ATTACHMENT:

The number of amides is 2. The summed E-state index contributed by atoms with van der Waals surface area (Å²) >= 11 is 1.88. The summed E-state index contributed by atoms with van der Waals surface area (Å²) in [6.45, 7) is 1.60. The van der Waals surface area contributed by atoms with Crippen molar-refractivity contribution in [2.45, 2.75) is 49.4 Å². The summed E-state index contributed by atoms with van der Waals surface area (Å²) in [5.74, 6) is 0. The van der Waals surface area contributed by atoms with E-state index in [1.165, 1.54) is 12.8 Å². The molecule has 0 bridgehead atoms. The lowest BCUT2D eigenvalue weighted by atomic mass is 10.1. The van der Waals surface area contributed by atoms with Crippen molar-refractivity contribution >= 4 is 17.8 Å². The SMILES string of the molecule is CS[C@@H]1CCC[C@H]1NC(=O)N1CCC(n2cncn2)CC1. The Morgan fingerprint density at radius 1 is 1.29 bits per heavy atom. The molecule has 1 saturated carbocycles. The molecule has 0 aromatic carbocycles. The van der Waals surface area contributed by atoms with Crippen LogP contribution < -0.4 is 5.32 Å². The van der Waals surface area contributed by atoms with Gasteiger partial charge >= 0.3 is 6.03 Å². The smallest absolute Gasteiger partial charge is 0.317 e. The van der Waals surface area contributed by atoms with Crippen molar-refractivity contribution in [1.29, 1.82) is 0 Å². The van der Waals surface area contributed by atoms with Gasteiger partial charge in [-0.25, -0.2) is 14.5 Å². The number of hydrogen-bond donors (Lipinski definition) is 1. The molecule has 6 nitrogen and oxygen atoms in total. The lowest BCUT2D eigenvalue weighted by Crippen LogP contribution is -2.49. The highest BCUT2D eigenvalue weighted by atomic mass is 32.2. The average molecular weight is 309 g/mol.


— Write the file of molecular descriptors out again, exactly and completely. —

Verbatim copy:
The number of amides is 2. The summed E-state index contributed by atoms with van der Waals surface area (Å²) >= 11 is 1.88. The summed E-state index contributed by atoms with van der Waals surface area (Å²) in [6.45, 7) is 1.60. The van der Waals surface area contributed by atoms with Crippen molar-refractivity contribution in [2.45, 2.75) is 49.4 Å². The summed E-state index contributed by atoms with van der Waals surface area (Å²) in [5.74, 6) is 0. The van der Waals surface area contributed by atoms with E-state index in [1.165, 1.54) is 12.8 Å². The molecule has 0 bridgehead atoms. The lowest BCUT2D eigenvalue weighted by atomic mass is 10.1. The van der Waals surface area contributed by atoms with Crippen molar-refractivity contribution >= 4 is 17.8 Å². The SMILES string of the molecule is CS[C@@H]1CCC[C@H]1NC(=O)N1CCC(n2cncn2)CC1. The Morgan fingerprint density at radius 1 is 1.29 bits per heavy atom. The molecule has 1 saturated carbocycles. The molecule has 0 aromatic carbocycles. The van der Waals surface area contributed by atoms with Crippen LogP contribution < -0.4 is 5.32 Å². The van der Waals surface area contributed by atoms with Gasteiger partial charge >= 0.3 is 6.03 Å². The smallest absolute Gasteiger partial charge is 0.317 e. The van der Waals surface area contributed by atoms with Crippen molar-refractivity contribution in [1.29, 1.82) is 0 Å². The van der Waals surface area contributed by atoms with Gasteiger partial charge in [-0.25, -0.2) is 14.5 Å². The number of hydrogen-bond donors (Lipinski definition) is 1. The molecule has 6 nitrogen and oxygen atoms in total. The lowest BCUT2D eigenvalue weighted by Crippen LogP contribution is -2.49. The highest BCUT2D eigenvalue weighted by atomic mass is 32.2. The average molecular weight is 309 g/mol.